Weddings! They’re a day many of us dream about from a young age and one of the great benefits of the big day, other than declaring your love to your soul mate in front of all your friends and family, are the gifts.
If you think you’ve ever spent a long time unwrapping gifts before at a birthday party or at Christmas, it’s nothing compared to what you’ll receive at a wedding.
The only downfall can be when it comes time to write all those thank-you notes. As appreciative as you may be, it doesn’t stop your hands from aching as you write your 100th ‘thank you for your generosity.’
Luckily, the IRS isn’t someone that you’ll need to write to too. The receiver of the gift isn’t responsible for the tax – it’s the giver.
And really unless you’re lucky enough to receive a present that is of exceptional value, the giver won’t need to pay any tax either.
No Tax For Gift Recipients
Usually, the tax liability for gifts is with the person who gives the gift and not the person who receives it.
The IRS states that when money or property is exchanged between two parties it is the individual donating that is responsible for the tax.
So the good news for any betrothed couple is that no matter how extravagant your wedding gifts may be, they won’t be classed as income by the IRS and so they won’t increase how much tax you are obliged to pay.
Tax Exclusions For Generous Gift-Givers
If you are looking to give a generous gift to a couple who are about to be married, you’ll be relieved to know that there are very few circumstances where you’ll need to actually pay tax.
You won’t pay tax on any gifts valued up to $15,000 from an individual or $30,000 for a married couple. And technically you can give this amount to each individual party of the new couple.
So a married couple could gift each partner $30,000 and still not be taxed.
If you are really very generous and want to gift something over this value then you’ll need to fill out a 709 tax form.
But even then it is unlikely that you will need to pay tax for the gift.
Selling Wedding Gifts
We’ve all been there, even with a gift registry, you can still find that you come away with some items that you might not want to keep.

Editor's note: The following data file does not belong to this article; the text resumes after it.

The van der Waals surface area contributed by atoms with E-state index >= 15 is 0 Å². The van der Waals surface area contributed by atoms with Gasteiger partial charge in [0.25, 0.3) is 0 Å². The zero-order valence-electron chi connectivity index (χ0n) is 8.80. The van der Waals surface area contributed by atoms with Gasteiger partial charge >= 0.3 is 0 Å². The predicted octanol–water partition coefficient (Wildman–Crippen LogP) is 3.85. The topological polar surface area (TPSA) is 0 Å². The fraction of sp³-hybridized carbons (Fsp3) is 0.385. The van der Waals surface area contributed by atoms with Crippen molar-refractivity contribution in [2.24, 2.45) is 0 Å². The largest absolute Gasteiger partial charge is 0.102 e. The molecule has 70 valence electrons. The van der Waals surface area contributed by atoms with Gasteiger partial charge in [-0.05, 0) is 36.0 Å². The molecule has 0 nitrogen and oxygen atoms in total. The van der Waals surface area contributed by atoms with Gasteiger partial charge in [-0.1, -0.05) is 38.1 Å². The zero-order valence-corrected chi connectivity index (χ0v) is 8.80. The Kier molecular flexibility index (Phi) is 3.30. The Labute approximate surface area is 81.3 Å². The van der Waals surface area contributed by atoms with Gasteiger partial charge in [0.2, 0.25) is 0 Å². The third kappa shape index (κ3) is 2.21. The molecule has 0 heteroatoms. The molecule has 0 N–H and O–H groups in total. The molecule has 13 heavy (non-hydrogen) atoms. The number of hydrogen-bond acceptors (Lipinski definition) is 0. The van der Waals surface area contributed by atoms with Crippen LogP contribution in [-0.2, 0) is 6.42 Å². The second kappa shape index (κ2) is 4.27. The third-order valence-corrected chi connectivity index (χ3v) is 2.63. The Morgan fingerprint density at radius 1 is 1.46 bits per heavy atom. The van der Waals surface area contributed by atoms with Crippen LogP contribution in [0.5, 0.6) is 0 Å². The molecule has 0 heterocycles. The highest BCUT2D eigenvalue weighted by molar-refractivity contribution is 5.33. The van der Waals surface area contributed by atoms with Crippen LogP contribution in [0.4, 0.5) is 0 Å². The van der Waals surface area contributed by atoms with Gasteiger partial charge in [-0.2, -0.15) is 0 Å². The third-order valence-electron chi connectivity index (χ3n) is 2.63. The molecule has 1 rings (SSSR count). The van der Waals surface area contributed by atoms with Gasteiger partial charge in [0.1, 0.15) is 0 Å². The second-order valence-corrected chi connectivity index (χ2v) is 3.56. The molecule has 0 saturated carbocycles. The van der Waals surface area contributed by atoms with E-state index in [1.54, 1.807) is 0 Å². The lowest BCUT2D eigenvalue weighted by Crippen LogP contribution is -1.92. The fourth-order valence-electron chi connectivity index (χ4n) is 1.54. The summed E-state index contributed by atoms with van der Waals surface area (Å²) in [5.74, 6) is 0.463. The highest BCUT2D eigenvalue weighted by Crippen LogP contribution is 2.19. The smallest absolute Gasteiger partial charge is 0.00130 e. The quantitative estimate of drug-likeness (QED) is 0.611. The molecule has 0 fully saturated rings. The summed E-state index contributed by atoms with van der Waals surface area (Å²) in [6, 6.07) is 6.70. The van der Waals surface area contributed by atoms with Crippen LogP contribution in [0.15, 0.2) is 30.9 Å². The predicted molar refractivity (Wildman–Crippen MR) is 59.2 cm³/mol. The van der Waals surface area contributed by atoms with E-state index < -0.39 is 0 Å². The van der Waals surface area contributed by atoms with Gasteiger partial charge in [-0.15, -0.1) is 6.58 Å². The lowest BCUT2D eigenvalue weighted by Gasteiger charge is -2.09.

Or perhaps someone has gifted you an antique that you have learned is actually worth quite a bit of money and you want to sell it.
On these occasions, you will need to report the proceeds as taxable income. So say you sell an antique that was purchased at $100 but you sell for $8000. You’d need to report a profit of $7900.
General Gift Tax
Annual exclusion is actually what keeps most people from being exempt from paying any gift tax. So what is annual exclusion?
Well, it’s where any given person can give someone up to $14,000 worth of gifts throughout the duration of the year and not have to pay tax.
It is only once you exceed this value that gift tax will begin to apply.
And this isn’t a blanket value for everyone that you may purchase gifts for, it’s per person. So for each person that you buy gifts for you’ll have a $14,000 limit before you need to pay any tax.
A gift to a spouse is always tax-free so long as your partner is a U.S citizen.
If they are not a US citizen then there will be a limit to the number of gifts you can give without paying taxes, however, this is still a fairly large number ($147,000) so it’s unlikely that it would cause an issue.
Exclusions may also apply to some gifts such as medical and educational expenses. As long as either of these are paid directly to the health care provider or the school you will not be subjected to gift tax.
However, if you decide to give the value in money for the person to pay off the expenses themselves it may be classed as a gift and you may need to be taxed.
Any gifts that are paid directly to political organizations are also not taxed.
Penalties For Evasion
If you knowingly fail to report a taxable gift that is known as tax evasion. This is not something you want to be caught doing as there are hefty penalties.
If you are caught evading tax you will have to pay the amount owed plus interest, and you might also even have to pay a civil fraud penalty that can be up to 75% of the tax that was due.
The criminal penalties for tax evasion can range up to $250,000 in fines and even five years in prison. So it’s really not worth it.
Since there can be such strict penalties for tax evasion, it is always important to check whether or not you need to declare certain things to the IRS.
However, if you’ve recently got married, declaring your gifts isn’t something that you’ll need to worry about.
This is good since anyone involved in a wedding knows you already have 101 other things that need your undivided attention.
So it’s one thing less to stress about. You won’t need to worry about tax as the receiver of the present, it’ll be up to the giver to report anything extravagant.
And even then it’s unlikely that they’ll pay tax unless you’ve received a really really really generous gift.
The only time that you’ll need to worry about the tax on your gifts is if you decide to sell any of them, in which case you’ll need to let the IRS know of any profits you’ve made.